What’s worse than not knowing what to say for your business’ online accounts? Not knowing what to say across five or more websites that you’ve set up those accounts on. Don’t make that mistake. These websites, also known as “channels” are your first line of communication with your audience. Your social media storytelling abilities reflect your brand legitimacy and, in turn, your value to the consumer as a business. (more…)
Color Correction can be the savior you need for a project that requires a bit of help. It has a lot of versatile functionality, but mostly you can use it to iron out any production problems you might have had (for example, a light that changed or the sun going down). People keep color correction as a staple of their digital cinematography arsenal because it can be used to make one shot’s look match another in order to keep the audience engrossed in the storyline and characters, and not focused on the production value. Leave that to the critics. (more…)
Every shot in your film should advance the story – no ifs, ands or buts. You can convey a lot of meaning inside of a classic “two shot” (a shot with two people as the main focus) without your actors having to say anything. It is all based on how you position them next to each other as well as within the frame. This is known as “blocking.” There are a couple of different styles when considering how to film a movie, and each has its appropriate uses when you’re learning how to film a movie. (more…)
“Any problem in production could have been fixed in pre-production” – Ang Lee
Chaos is the word of choice when describing what it can be like on a poorly planned film shoot. Nobody knows what to do, tensions are running as high as the stakes, and your coworkers will be at each other’s throats. Luckily, that is rarely the case thanks to good Pre-Production planning. Everything from understanding the project’s tone to putting your crew into motion to duplicate that tone requires a plan and a back up plan. Preferably two. (more…)
Your ability to be confident on camera results from how much you have prepared for each shoot you do. Over time you will develop your flow and your on-camera persona will be a genuine reflection of your personality. Until then, here are some tips to get you started: (more…)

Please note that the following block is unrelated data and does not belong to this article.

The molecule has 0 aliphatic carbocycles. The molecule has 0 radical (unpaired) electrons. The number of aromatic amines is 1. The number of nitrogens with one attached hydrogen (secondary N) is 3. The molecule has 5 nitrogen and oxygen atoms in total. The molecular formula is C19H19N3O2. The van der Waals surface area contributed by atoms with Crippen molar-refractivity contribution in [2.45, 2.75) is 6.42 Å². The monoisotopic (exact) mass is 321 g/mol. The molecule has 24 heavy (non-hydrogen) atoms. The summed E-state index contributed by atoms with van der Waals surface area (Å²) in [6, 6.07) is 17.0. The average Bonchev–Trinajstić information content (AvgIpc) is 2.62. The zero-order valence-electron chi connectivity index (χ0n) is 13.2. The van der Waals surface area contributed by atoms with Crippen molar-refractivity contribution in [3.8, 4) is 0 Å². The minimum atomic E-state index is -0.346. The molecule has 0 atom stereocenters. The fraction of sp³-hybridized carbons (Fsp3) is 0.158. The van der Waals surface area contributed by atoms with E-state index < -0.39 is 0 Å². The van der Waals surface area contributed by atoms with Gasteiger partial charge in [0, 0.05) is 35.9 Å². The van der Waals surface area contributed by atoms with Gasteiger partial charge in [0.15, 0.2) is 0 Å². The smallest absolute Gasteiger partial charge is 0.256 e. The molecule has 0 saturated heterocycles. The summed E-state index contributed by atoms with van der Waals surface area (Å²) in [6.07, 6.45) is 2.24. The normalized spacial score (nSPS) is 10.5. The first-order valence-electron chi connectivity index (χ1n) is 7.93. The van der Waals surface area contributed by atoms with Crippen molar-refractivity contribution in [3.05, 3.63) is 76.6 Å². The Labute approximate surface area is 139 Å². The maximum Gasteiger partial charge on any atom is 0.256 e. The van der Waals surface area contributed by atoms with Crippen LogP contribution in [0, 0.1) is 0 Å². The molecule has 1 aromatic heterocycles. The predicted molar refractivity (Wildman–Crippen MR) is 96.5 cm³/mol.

Keeping a cool head on camera is no easy feat. For anyone. In order to prove to the audience that you can do this, you need to prepare ahead of time to get your goals accomplished. (more…)
One useful idea that we haven’t discussed yet is actually raising money before you launch your campaign. While we have emphasized the importance of your all-encompassing first impression, it helps to have the numbers already there to back it up. Which is more impressive, a campaign that has no sponsors? Or one that already has 30% or more of its target goal? This is a good number to try and hit because its not impossible by any means and it carries a solid heft when potential donors hear it. (more…)
Startups are a special breed. In my opinion there is no other part of the industry where an entrepreneurial project can establish a career so successfully. Your Startup project’s campaign is an extension of what it stands for as a brand, and one important part of a brand is who knows about it. (more…)
Once you have your perfected pitch squared away, the next step to focus on is how you’re going to raise money in an effective and, most importantly, personal way. As a startup, your individual brand can be your biggest asset unlike many of the larger, faceless corporations in the industry today. (more…)
You want to make a great first impression if people are going to buy into your project. No matter how many people you bring it to, no matter how many views you get on your page, it all boils down to how you design your pitch and one-liner. (more…)